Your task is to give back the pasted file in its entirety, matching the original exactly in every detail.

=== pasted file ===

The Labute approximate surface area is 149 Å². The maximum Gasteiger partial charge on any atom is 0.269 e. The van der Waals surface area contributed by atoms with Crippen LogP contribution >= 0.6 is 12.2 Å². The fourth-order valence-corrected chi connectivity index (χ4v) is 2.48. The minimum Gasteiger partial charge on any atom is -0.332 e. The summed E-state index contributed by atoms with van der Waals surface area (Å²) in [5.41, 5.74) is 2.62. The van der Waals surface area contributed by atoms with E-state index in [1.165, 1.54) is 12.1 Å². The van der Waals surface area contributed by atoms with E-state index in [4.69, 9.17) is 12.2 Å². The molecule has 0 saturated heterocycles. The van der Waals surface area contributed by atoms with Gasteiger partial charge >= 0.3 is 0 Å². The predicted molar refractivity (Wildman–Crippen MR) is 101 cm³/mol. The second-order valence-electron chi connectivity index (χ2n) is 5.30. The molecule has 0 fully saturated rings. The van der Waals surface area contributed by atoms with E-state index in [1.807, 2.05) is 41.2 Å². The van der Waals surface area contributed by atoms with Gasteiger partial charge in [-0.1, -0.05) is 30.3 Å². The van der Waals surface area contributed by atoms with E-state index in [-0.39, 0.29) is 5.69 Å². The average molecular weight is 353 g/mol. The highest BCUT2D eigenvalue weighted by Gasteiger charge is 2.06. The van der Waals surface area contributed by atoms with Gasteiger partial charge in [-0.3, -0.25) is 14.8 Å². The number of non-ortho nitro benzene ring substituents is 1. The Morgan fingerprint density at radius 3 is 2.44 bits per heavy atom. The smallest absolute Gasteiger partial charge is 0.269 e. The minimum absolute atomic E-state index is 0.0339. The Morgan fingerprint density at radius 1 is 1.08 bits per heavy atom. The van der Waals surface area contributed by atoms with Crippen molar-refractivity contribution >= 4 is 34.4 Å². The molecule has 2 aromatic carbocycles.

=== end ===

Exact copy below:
The Labute approximate surface area is 149 Å². The maximum Gasteiger partial charge on any atom is 0.269 e. The van der Waals surface area contributed by atoms with Crippen LogP contribution >= 0.6 is 12.2 Å². The fourth-order valence-corrected chi connectivity index (χ4v) is 2.48. The minimum Gasteiger partial charge on any atom is -0.332 e. The summed E-state index contributed by atoms with van der Waals surface area (Å²) in [5.41, 5.74) is 2.62. The van der Waals surface area contributed by atoms with E-state index in [1.165, 1.54) is 12.1 Å². The van der Waals surface area contributed by atoms with E-state index in [4.69, 9.17) is 12.2 Å². The molecule has 0 saturated heterocycles. The van der Waals surface area contributed by atoms with Gasteiger partial charge >= 0.3 is 0 Å². The predicted molar refractivity (Wildman–Crippen MR) is 101 cm³/mol. The second-order valence-electron chi connectivity index (χ2n) is 5.30. The molecule has 0 fully saturated rings. The van der Waals surface area contributed by atoms with E-state index in [1.807, 2.05) is 41.2 Å². The van der Waals surface area contributed by atoms with Gasteiger partial charge in [-0.1, -0.05) is 30.3 Å². The van der Waals surface area contributed by atoms with E-state index in [-0.39, 0.29) is 5.69 Å². The average molecular weight is 353 g/mol. The highest BCUT2D eigenvalue weighted by Gasteiger charge is 2.06. The van der Waals surface area contributed by atoms with Gasteiger partial charge in [-0.3, -0.25) is 14.8 Å². The number of non-ortho nitro benzene ring substituents is 1. The Morgan fingerprint density at radius 3 is 2.44 bits per heavy atom. The smallest absolute Gasteiger partial charge is 0.269 e. The minimum absolute atomic E-state index is 0.0339. The Morgan fingerprint density at radius 1 is 1.08 bits per heavy atom. The van der Waals surface area contributed by atoms with Crippen molar-refractivity contribution >= 4 is 34.4 Å². The molecule has 2 aromatic carbocycles.